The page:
On July 27th, in a press briefing via teleconference by the Operation Inherent Resolve spokesperson in Baghdad, it was revealed that the United States was taking a first-of-its-kind action in Syria and officially cutting ties with a Syrian rebel group that it had been partnered with on a “train and equip” basis. While the exact nature of the rebel group’s transgression was not made abundantly clear, the wrongdoing was described by the spokesperson as “activities not focused on fighting ISIS.” Essentially, as was described in general terms several times throughout the briefing, the rebel group had strayed beyond fighting terrorist forces and had engaged Syrian government forces instead.
In the words of the Operation Inherent Resolve spokesperson, Colonel Dillon, “our partner forces know and have made a commitment to fight ISIS, and they are partnered with us as a part of the 1209 Program to do just that.” Their engagement of government forces was apparently enough of a transgression from the rules of the “1209 Program” to cause the US to take the unprecedented step of officially cutting ties with a Syrian rebel group partner under the program.
The “1209 Program” that he refers to is Section 1209 (Authority to Provide Assistance to the Vetted Syrian Opposition) of the National Defense Authorization Act, a section which was extended to run through the end of 2018. In the words of the Act, the first stated purpose is “Defending the Syrian people from attacks by the Islamic
State of Iraq and the Levant (ISIL)…” This purpose fits right in with Colonel Dillon’s explanation of cutting ties with the rebel group for overstepping its boundaries. However, this is not the only stated purpose of Section 1209. A closer read of the rest of the text, and attention to what is not explicitly barred in the Section, reveals some ambiguities about what the Act allows and doesn’t allow. These ambiguities may explain why it took so long to see the first instance of the US officially cutting ties with a Syrian rebel group, and why such an action may have been pounced upon as an opportunity to reinforce and signal a more hands-off strategy towards any ground-based engagements with the Syrian government forces.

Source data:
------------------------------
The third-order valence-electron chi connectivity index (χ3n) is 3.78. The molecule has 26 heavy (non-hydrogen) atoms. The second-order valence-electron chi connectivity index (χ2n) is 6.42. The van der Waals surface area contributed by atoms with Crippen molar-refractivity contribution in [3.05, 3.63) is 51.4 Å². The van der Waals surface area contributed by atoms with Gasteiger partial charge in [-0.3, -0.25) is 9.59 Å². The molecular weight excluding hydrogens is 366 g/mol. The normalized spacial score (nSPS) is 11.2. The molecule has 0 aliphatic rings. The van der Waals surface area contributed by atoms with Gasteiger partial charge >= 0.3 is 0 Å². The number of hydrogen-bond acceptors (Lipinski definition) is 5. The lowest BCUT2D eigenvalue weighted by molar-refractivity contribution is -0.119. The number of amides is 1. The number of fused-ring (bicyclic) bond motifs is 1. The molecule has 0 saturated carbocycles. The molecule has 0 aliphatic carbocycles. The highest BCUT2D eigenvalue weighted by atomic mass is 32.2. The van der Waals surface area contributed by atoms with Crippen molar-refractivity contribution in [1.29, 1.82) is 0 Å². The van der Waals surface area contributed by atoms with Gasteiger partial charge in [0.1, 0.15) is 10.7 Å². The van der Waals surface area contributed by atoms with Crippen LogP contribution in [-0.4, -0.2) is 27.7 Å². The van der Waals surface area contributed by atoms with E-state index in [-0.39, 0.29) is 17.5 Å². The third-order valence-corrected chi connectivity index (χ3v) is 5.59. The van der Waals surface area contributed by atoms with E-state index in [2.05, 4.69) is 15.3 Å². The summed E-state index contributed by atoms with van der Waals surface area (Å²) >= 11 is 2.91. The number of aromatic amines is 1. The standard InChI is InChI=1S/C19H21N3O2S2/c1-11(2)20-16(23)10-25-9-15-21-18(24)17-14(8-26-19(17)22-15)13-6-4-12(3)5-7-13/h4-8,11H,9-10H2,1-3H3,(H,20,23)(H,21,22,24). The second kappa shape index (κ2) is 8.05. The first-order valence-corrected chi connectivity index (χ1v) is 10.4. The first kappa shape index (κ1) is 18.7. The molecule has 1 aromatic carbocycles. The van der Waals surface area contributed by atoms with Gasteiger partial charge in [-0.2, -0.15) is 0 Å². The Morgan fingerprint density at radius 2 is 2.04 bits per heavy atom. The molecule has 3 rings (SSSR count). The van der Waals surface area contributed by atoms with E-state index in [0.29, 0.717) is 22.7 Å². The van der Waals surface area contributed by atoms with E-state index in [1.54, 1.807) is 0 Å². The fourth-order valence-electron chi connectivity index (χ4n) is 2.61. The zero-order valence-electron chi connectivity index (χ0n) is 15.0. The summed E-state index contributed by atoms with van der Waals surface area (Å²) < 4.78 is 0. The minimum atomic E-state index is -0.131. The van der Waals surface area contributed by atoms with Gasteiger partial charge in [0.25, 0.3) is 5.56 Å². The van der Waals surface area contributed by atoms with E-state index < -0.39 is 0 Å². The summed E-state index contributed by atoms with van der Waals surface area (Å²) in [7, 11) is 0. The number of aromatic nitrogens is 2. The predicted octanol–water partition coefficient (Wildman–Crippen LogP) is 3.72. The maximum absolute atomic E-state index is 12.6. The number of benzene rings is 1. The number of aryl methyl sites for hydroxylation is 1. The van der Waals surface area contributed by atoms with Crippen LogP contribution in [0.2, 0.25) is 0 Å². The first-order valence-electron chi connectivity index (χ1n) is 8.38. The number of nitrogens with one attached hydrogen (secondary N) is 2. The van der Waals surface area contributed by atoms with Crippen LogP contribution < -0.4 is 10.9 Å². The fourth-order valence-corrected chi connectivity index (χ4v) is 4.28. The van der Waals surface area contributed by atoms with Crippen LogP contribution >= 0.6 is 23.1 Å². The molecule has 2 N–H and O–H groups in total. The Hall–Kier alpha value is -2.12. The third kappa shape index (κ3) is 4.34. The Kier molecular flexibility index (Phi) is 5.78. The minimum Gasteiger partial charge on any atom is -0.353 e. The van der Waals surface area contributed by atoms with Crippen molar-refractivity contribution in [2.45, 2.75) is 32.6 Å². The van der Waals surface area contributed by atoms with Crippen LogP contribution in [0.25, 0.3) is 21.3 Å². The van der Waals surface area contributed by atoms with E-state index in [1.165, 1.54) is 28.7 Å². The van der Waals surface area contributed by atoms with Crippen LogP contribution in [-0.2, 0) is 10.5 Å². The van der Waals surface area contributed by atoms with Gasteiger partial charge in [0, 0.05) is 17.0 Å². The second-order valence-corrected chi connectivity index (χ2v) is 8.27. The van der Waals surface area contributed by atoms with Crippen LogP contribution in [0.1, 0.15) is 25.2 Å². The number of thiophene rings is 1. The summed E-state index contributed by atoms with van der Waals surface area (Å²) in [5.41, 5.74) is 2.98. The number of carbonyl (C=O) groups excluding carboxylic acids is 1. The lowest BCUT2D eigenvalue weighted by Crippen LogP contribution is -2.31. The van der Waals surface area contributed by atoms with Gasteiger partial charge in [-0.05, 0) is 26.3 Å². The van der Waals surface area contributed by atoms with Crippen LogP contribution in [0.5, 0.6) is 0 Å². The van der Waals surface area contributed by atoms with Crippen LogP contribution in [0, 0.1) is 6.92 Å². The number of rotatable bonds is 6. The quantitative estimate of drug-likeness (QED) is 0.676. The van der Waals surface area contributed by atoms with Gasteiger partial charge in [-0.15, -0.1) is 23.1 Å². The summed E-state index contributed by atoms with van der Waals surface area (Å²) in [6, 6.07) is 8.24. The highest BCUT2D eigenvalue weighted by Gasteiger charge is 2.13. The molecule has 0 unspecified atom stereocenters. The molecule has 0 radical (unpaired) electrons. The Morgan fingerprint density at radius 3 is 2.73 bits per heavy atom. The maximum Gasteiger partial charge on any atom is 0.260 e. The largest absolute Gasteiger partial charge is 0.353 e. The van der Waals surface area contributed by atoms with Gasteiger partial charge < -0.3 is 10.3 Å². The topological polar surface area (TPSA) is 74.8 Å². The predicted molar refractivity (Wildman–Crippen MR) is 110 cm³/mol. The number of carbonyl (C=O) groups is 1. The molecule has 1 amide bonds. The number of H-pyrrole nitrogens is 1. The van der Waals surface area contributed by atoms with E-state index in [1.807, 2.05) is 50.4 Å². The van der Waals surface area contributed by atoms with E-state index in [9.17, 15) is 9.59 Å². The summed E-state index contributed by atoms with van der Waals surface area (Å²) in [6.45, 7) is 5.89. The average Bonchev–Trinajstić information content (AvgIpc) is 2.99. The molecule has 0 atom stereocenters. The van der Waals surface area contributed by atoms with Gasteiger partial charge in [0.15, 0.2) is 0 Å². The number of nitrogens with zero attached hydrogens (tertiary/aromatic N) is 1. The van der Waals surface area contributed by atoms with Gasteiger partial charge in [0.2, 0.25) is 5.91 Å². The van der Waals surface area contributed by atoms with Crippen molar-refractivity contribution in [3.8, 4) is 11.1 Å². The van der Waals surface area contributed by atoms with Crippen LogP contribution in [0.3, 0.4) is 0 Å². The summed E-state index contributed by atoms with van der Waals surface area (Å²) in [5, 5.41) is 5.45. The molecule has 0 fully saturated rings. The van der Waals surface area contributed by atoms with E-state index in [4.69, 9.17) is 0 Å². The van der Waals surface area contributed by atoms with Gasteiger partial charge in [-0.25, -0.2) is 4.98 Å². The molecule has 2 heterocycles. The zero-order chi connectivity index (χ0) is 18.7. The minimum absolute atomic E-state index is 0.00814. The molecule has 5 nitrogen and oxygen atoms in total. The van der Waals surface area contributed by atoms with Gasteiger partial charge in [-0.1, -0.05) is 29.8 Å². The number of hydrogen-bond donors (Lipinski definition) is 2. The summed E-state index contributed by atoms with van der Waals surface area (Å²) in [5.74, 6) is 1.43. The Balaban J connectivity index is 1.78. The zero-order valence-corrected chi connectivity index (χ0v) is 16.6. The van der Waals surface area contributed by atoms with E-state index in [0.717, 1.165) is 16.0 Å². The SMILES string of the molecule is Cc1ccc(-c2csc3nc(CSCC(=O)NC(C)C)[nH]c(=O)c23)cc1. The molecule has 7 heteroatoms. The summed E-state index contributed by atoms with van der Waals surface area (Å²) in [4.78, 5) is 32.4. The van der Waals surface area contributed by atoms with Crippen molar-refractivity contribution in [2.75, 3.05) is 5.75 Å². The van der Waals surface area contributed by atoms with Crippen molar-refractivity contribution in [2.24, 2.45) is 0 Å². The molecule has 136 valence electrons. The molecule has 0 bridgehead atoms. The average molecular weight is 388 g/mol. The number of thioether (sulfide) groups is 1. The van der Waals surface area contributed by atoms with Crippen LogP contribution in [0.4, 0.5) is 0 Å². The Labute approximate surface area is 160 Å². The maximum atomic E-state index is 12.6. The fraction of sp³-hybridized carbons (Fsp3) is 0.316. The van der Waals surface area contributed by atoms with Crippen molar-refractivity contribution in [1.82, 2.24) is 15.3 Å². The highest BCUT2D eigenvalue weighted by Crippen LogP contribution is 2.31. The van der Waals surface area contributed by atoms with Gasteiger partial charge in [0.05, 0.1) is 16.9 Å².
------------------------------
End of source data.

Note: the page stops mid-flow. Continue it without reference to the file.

The three stated purposes in Section 1209 are as follows:
(1) Defending the Syrian people from attacks by the Islamic State of Iraq and the Levant (ISIL), and securing territory controlled by the Syrian opposition.
(2) Protecting the United States, its friends and allies, and the Syrian people from the threats posed by terrorists in Syria.
(3) Promoting the conditions for a negotiated settlement to end the conflict in Syria.
Again, the first half of the first purpose fits right in to Colonel Dillon’s explanation, as does the second purpose. Elsewhere, though, there is ambiguity. “Securing territory controlled by the Syrian opposition” is not worded to explicitly mean securing such territory from ISIL fighters and only ISIL fighters. In fact, “securing territory controlled by the Syrian opposition” can easily be construed to mean securing such territory from the group that they are opposing: the Syrian government forces.
The vague nature of the third purpose again leaves the door open for a variety of interpretations. “To end the conflict in Syria” entails much more than a fight against ISIL. If Section 1209 were intended only to focus on defeating terrorist forces, as implied in the briefing, it would seem unnecessary to include such a broad purpose that implies interaction between the US, the Syrian opposition, and the Syrian government.
Section 1209 defines the term “appropriately vetted” as such:
(1) The term “appropriately vetted” means, with respect to elements of the Syrian opposition and other Syrian groups and individuals, at a minimum–
(A) assessments of such elements, groups, and individuals for associations with terrorist groups, Shia militias aligned with or supporting the Government of Syria, and groups associated with the Government of Iran. Such groups include, but are not limited to, the Islamic State of Iraq and the Levant (ISIL), Jabhat al Nusrah, Ahrar al Sham, other al-Qaeda related groups, and Hezbollah; and